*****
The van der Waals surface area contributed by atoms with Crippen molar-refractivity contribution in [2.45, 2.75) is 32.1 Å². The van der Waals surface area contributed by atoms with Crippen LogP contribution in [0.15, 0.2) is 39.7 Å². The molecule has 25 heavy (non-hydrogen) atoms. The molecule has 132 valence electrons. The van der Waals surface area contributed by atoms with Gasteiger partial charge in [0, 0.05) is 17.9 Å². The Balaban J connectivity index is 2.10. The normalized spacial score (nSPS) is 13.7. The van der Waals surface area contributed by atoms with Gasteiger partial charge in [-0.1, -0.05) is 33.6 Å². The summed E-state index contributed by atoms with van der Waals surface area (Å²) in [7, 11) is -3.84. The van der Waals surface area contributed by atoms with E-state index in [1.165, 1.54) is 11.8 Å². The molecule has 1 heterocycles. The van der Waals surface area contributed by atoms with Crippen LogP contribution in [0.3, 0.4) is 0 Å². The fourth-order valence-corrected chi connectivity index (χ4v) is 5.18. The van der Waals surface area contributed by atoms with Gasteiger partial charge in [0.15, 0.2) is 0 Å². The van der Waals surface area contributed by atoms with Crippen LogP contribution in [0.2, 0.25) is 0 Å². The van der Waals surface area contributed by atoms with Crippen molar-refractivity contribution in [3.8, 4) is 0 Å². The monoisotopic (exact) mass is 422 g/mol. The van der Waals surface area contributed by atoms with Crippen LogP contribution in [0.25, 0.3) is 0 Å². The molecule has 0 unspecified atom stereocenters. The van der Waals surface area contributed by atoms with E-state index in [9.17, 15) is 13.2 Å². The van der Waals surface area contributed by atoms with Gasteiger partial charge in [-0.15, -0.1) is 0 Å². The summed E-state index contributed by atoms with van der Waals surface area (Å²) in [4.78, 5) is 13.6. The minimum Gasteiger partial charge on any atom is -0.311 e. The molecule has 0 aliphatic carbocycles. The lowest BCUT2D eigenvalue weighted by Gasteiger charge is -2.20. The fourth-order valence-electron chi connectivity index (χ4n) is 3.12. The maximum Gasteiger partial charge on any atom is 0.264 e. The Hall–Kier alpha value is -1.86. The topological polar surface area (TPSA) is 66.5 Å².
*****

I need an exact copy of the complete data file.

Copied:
The van der Waals surface area contributed by atoms with Crippen molar-refractivity contribution in [2.45, 2.75) is 32.1 Å². The van der Waals surface area contributed by atoms with Crippen LogP contribution in [0.15, 0.2) is 39.7 Å². The molecule has 25 heavy (non-hydrogen) atoms. The molecule has 132 valence electrons. The van der Waals surface area contributed by atoms with Gasteiger partial charge in [0, 0.05) is 17.9 Å². The Balaban J connectivity index is 2.10. The normalized spacial score (nSPS) is 13.7. The van der Waals surface area contributed by atoms with Gasteiger partial charge in [-0.1, -0.05) is 33.6 Å². The summed E-state index contributed by atoms with van der Waals surface area (Å²) in [7, 11) is -3.84. The van der Waals surface area contributed by atoms with E-state index in [1.165, 1.54) is 11.8 Å². The molecule has 1 heterocycles. The van der Waals surface area contributed by atoms with Crippen LogP contribution in [0.3, 0.4) is 0 Å². The fourth-order valence-corrected chi connectivity index (χ4v) is 5.18. The van der Waals surface area contributed by atoms with Gasteiger partial charge in [0.15, 0.2) is 0 Å². The van der Waals surface area contributed by atoms with Crippen LogP contribution in [0.2, 0.25) is 0 Å². The van der Waals surface area contributed by atoms with Crippen molar-refractivity contribution in [3.8, 4) is 0 Å². The monoisotopic (exact) mass is 422 g/mol. The van der Waals surface area contributed by atoms with Crippen LogP contribution in [0.25, 0.3) is 0 Å². The molecule has 0 unspecified atom stereocenters. The van der Waals surface area contributed by atoms with E-state index in [9.17, 15) is 13.2 Å². The van der Waals surface area contributed by atoms with Gasteiger partial charge in [-0.15, -0.1) is 0 Å². The summed E-state index contributed by atoms with van der Waals surface area (Å²) in [4.78, 5) is 13.6. The minimum Gasteiger partial charge on any atom is -0.311 e. The molecule has 0 aliphatic carbocycles. The lowest BCUT2D eigenvalue weighted by Gasteiger charge is -2.20. The fourth-order valence-electron chi connectivity index (χ4n) is 3.12. The maximum Gasteiger partial charge on any atom is 0.264 e. The Hall–Kier alpha value is -1.86. The topological polar surface area (TPSA) is 66.5 Å².